The first white tiger to leave India was Mohini, sired by Mohan Of Rewa.Mohini was bought by the German-American billionaire John Kluge for $10,000, for the Smithsonian National Zoological Park, as a gift to the children of America, in 1960. White tigers began receiving world-wide attention. A few years later, Dalip, a white tiger from Delhi zoo was exhibited at the Expo-70 at Osaka and later at Budapest. At both the exhibitions, he was a major draw. In India quite a few zoos began breeding white tigers and of these, the zoo at Delhi has been the most successful.
The story of white tigers took a dramatic turn in 1980. At Nandankanan Zoological Park in Orissa, a pair of normal coloured tigers gave birth to a litter of three white cubs, a textbook example of the recessive mutant gene. This pair at Nandankanan went to produce more white cubs.
Mutant should not be bred
In the 1980s, wildlife biologists were making great strides in research and they did not approve of breeding white tigers. There argument was simple - a mutant should not be bred. Their stand was vindicated data from all the zoos breeding white tigers. It was clear, they argued, that white tigers are not as healthy as their normal coloured counterpart and they are prone to diseases as their immunological system is weak. They need double doses of vaccine and often have congenital defects. Moreover, competition among the zoos to breed white tigers resulted in much inbreeding and the future generations of white tigers would be even more problem ridden.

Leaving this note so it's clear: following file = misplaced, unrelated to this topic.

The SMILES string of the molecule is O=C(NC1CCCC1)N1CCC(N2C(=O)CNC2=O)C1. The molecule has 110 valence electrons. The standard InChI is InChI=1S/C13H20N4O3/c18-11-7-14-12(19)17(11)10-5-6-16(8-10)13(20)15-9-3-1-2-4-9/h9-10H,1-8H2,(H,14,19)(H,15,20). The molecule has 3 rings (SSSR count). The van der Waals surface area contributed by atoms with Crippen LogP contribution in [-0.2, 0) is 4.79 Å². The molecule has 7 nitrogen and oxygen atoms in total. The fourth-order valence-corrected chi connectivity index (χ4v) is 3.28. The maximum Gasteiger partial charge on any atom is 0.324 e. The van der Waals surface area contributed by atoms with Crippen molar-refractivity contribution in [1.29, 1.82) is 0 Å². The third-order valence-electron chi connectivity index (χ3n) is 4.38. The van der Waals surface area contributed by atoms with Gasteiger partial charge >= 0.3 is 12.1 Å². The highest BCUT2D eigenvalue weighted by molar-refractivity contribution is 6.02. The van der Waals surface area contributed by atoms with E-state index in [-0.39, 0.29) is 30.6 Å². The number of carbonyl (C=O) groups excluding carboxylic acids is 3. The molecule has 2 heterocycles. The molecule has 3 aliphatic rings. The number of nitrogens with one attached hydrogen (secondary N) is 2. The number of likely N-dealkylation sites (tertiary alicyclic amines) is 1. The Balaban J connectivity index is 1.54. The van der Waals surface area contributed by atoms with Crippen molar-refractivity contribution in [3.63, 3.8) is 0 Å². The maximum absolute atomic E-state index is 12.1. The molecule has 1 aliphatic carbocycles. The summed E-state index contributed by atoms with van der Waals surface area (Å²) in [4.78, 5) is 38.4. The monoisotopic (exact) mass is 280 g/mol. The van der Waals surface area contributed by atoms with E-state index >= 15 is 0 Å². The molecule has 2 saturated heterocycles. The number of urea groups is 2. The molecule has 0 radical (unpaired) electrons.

In fact the recent trend in the zoological parks of the United States, where there are fifty white tigers, is to phase them out.
Ullas Karanth, wildlife biologist at Mysore, also takes a dim view of the proceedings. He says that white tigers have no conservation value and that freaks should not be allowed to multiply. If this viewpoint is taken seriously the white tiger era may come to an end in a few decades.
Pic by Mohan Pai
References:The Dance of the Saurus (Chapter 31) by Theodore Baskaran, Wikipedia.